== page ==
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By Anita Shapira
Published November 25, 2014
“A beautiful portrayal” —Shimon Peres, President of Israel (2007-2014)
An insightful study of the inner life of the Zionist leader responsible for the creation of the state of Israel
David Ben-Gurion cast a great shadow during his lifetime, and his legacy continues to be sharply debated to this day. There have been many books written about the life and accomplishments of the Zionist icon and founder of modern Israel, but this new biography by eminent Israeli historian Anita Shapira strives to get to the core of the complex man who would become the face of the new Jewish nation. Shapira tells the Ben-Gurion story anew, focusing especially on the period after 1948, during the first years of statehood. As a result of her extensive research and singular access to Ben-Gurion’s personal archives, the author provides fascinating and original insights into his personal qualities and those that defined his political leadership. As Shapira writes, “Ben-Gurion liked to argue that history is made by the masses, not individuals. But just as Lenin brought the Bolshevik Revolution into the world and Churchill delivered a fighting Britain, so with Ben-Gurion and the Jewish state. He knew how to create and exploit the circumstances that made its birth possible.” Shapira’s portrait reveals the flesh-and-blood man who more than anyone else realized the Israeli state.
By Hillel Halkin
Published May 27, 2014
“Beautifully written” —New York Review of Books
An insightful new biography of the most controversial and perhaps most fervent of all Zionist political figures
Vladimir Jabotinsky (1880–1940) was a man of huge paradoxes and contradictions and has been the most misunderstood of all Zionist politicians--a first-rate novelist, a celebrated Russian journalist, and the founder of the branch of Zionism now headed by Benjamin Netanyahu. This biography, the first in English in nearly two decades, undertakes to answer central questions about Jabotinsky as a writer, a political thinker, and a leader. Hillel Halkin sets aside the stereotypes to which Jabotinsky has been reduced by his would-be followers and detractors alike.
Halkin explains the importance of Odessa, Jabotinsky’s native city, in molding his character and outlook; discusses his novels and short stories, showing the sometimes hidden connections between them and Jabotinsky’s political thought, and studies a political career that ended in tragic failure. Halkin also addresses Jabotinsky’s position, unique among the great figures of Zionist history, as both a territorial maximalist and a principled believer in democracy. The author inquires why Jabotinsky was often accused of fascist tendencies though he abhorred authoritarian and totalitarian politics, and investigates the many opposed aspects of his personality and conduct while asking whether or not they had an ultimate coherence. Few figures in twentieth-century Jewish life were quite so admired and loathed, and Halkin’s splendid, subtle book explores him with empathy and lucidity.
By David Cesarani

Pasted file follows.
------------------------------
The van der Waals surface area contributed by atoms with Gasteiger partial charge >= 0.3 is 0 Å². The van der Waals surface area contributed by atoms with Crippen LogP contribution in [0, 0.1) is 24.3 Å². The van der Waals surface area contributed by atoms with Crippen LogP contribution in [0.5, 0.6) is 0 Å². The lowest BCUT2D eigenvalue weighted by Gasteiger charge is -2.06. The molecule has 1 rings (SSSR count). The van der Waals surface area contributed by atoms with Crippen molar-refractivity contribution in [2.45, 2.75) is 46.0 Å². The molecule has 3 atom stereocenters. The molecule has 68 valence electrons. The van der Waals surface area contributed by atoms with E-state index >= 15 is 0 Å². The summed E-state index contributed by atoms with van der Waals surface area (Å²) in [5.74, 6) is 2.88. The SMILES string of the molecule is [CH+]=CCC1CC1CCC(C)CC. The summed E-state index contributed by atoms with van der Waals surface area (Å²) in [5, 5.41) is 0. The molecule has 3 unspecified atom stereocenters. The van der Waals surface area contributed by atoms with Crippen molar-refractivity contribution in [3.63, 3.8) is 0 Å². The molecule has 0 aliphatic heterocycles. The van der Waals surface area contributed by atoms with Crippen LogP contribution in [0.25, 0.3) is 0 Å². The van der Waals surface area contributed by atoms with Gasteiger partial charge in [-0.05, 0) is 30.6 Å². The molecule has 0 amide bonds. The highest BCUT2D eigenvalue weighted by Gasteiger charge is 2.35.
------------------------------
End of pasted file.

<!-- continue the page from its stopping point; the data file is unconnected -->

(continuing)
Published April 26, 2016
“Superb” —The Wall Street Journal
A fresh, vivid look at Disraeli's life, achievements, and temperament that casts doubts on his much-touted commitment to Jewish rights
Lauded as a “great Jew,” excoriated by anti-Semites, and one of Britain’s most renowned prime ministers, Benjamin Disraeli has been widely celebrated for his role in Jewish history. But is the perception of him as a Jewish hero accurate? In what ways did he contribute to Jewish causes? In this groundbreaking, lucid investigation of Disraeli’s life and accomplishments, David Cesarani draws a new portrait of one of Europe’s leading nineteenth-century statesmen, a complicated, driven, opportunistic man.
While acknowledging that Disraeli never denied his Jewish lineage, boasted of Jewish achievements, and argued for Jewish civil rights while serving as MP, Cesarani challenges the assumption that Disraeli truly cared about Jewish issues. Instead, his driving personal ambition required him to confront his Jewishness at the same time as he acted opportunistically. By creating a myth of aristocratic Jewish origins for himself, and by arguing that Jews were a superior race, Disraeli boosted his own career but also contributed to the consolidation of some of the most fundamental stereotypes of modern antisemitism.
By Vivian Gornick
Published October 4, 2011
“Gripping” —The Boston Globe
Emma Goldman is the story of a modern radical who took seriously the idea that inner liberation is the first business of social revolution. Her politics, from beginning to end, was based on resistance to that which thwarted the free development of the inner self. The right to stay alive in one’s senses, to enjoy freedom of thought and speech, to reject the arbitrary use of power—these were key demands in the many public protest movements she helped mount.
Anarchist par excellence, Goldman is one of the memorable political figures of our time, not because of her gift for theory or analysis or even strategy, but because some extraordinary force of life in her burned, without rest or respite, on behalf of human integrity—and she was able to make the thousands of people who, for decades on end, flocked to her lectures, feel intimately connected to the pain inherent in the abuse of that integrity. To hear Emma describe, in language as magnetic as it was illuminating, what the boot felt like on the neck, was to experience the mythic quality of organized oppression. As the women and men in her audience listened to her, the homeliness of their own small lives became invested with a sense of drama that acted as a catalyst for the wild, vagrant hope that things need not always be as they were. All you had to do, she promised, was resist. In time, she herself would become a world-famous symbol for the spirit of resistance to the power of institutional authority over the lone individual.